In his opinion, the US will continue to make concessions, while India will continue to play hardball. Jaishankar’s thinking is riddled with contradictions. He believes that the events between the United States and China will shape the future. He sees a bipolar future in global politics in some ways. He did argue, however, that the world is becoming more multipolar, which he believes will encourage competition for regional hegemony. Being bipolar and multipolar at the same time is impossible.

He claims that democracy in India earns respect and increases India’s chances of being liked and admired by other countries around the world. However, when recently questioned about the declining trend of India’s modified version, he became defensive and irritated. This is also clear when he discusses the importance of India’s improved relations with its neighbours. According to him, the strategy is known as the “neighbourhood first” approach.

Regardless, his response to his counterpart in the United States is something that no one in the Indian government would have considered previously. A few great men with patriotic intentions, flawless execution, and selfless service make our entire country proud.

Dr. Jaishankar also worked  as the Press Secretary to India’s President, Dr. Shankar Dayal Sharma, from 1992 to 1997. He was also the President’s speechwriter at the time. At the time, I was a Delhi Correspondent for Nai Duniya, a leading Hindi daily newspaper from Madhya Pradesh. As Dr. Sharma is also from Bhopal, I was covering all of the President’s affairs.
Dr. Sharma and Dr. S Jaishankar were both very media friendly at that time .but now time has changed a lot.

Prime Minister Narendra Modi’s golden child is Dr. Subrahmanyam Jaishankar. Jaishankar has demonstrated his abilities in all aspects of Indian politics. The United States is leading the transition from a unipolar to a multipolar system. Globalization is waning, while nationalism and hostility are on the rise.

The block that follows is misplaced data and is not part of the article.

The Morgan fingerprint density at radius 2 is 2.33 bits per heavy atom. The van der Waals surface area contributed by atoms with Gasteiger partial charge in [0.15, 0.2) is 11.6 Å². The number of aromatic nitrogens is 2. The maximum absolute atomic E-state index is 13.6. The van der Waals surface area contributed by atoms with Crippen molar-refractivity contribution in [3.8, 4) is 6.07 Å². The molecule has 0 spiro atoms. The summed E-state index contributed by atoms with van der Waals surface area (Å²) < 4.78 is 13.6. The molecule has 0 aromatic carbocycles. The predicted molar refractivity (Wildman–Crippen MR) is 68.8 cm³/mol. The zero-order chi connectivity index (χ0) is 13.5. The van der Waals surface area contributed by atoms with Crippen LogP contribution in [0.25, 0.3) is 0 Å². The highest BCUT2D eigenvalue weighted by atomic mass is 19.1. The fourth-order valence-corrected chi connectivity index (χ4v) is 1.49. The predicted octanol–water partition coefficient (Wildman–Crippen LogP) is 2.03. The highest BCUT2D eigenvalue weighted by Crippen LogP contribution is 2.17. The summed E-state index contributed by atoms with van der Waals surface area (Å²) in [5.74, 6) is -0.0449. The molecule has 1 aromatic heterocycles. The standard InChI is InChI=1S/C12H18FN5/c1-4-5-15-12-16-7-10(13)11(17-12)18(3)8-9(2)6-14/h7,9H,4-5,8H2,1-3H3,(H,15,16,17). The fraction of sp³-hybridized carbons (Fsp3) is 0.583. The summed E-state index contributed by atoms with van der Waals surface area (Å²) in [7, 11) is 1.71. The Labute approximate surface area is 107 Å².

India in talks with Poland, Romania, Kazakhstan for education of Ukraine evacuees: Jaishankar in LS | Deccan HeraldThe old order is disintegrating, but we have no idea what the future holds. Members of the Modi government, on the other hand, have reaffirmed their firm positions and established themselves as the most powerful and influential person in global politics.

Dr. S. Jaishankar was appointed as India’s Ambassador to the United States in December 2013. He had more than three decades of diplomatic experience when he arrived in Washington, DC. Jaishankar joined the Indian Foreign Service in 1977 and has represented India’s interests and fostered friendly relations with countries all over the world since then.
Dr. Jaishankar worked as the Third and Second Secretary (Political) at the Indian Embassy in Moscow from 1979 to 1981. He served as Under Secretary (Americas) and Policy Planning in the Ministry of External Affairs from 1981 to 1985.From 1985 to 1988, he served as the First Secretary in charge of political affairs at the Indian Embassy in Washington, DC, and then for two years as the First Secretary and Political Adviser to the Indian Peace Keeping Force (IPKF) in Sri Lanka.

Dr. Jaishankar was appointed Commercial Counsellor in Budapest in 1990. After three years in that position, he returned to India, first as Director of the Ministry of External Affairs’ East Europe Division, and then as Press Secretary to India’s President. Dr. Jaishankar returned to Japan as Deputy Chief of Mission in 1996 after serving in India. He was appointed as India’s Ambassador to the Czech Republic in 2000 and served in that capacity until 2004.

Dr. Jaishankar returned to India after serving as Ambassador in Prague, where he led the Americas Division of the Ministry of External Affairs. After three years as the division’s head, he returned to India in 2007 to serve as the High Commissioner to Singapore for two years. Dr. Jaishankar most recently served as India’s Ambassador to China, from 2009 to 2013.

Jaishankar has a Ph. D. in International Relations, and an M. Phil. in International Relations, and an M.A. in International Relations. He is married to Kyoko Jaishankar and has three children with her: two sons and a daughter. Mrs. Kyoko Jaishankar works as a housewife professionally. Kyoko was born and raised in Tokyo, Japan, to an upper-class and well-established rich family on January 9, 1962.

Because no one in the Indian Foreign Service had met his father, Shri K Subrahmanyam, who was regarded as India’s modern Chanakya in Political Science, Jaishankar had the advantage of receiving national exposure as soon as he joined the Service. He is a member of the London-based International Institute for Strategic Studies.

He felt compelled to uphold his father’s legacy of exceptional intellectual brilliance and global vision. Dr. Jaishankar had worked hard to achieve many major milestones in his life and as a member of the BJP party in Indian politics.
It’s exciting to follow his entire journey as Foreign Secretary. Every new civil service aspirant or an IFS has aspired to be Foreign Secretary at some point during his or her career. But no one could have imagined that he would also be the External Affairs Minister in his ministry. But now anyone can imagine that as an innovative and genuine diplomat, they could be the External Affairs Minister.

We should send him our best wishes as he embarks on a difficult journey.

*Kumar Rakesh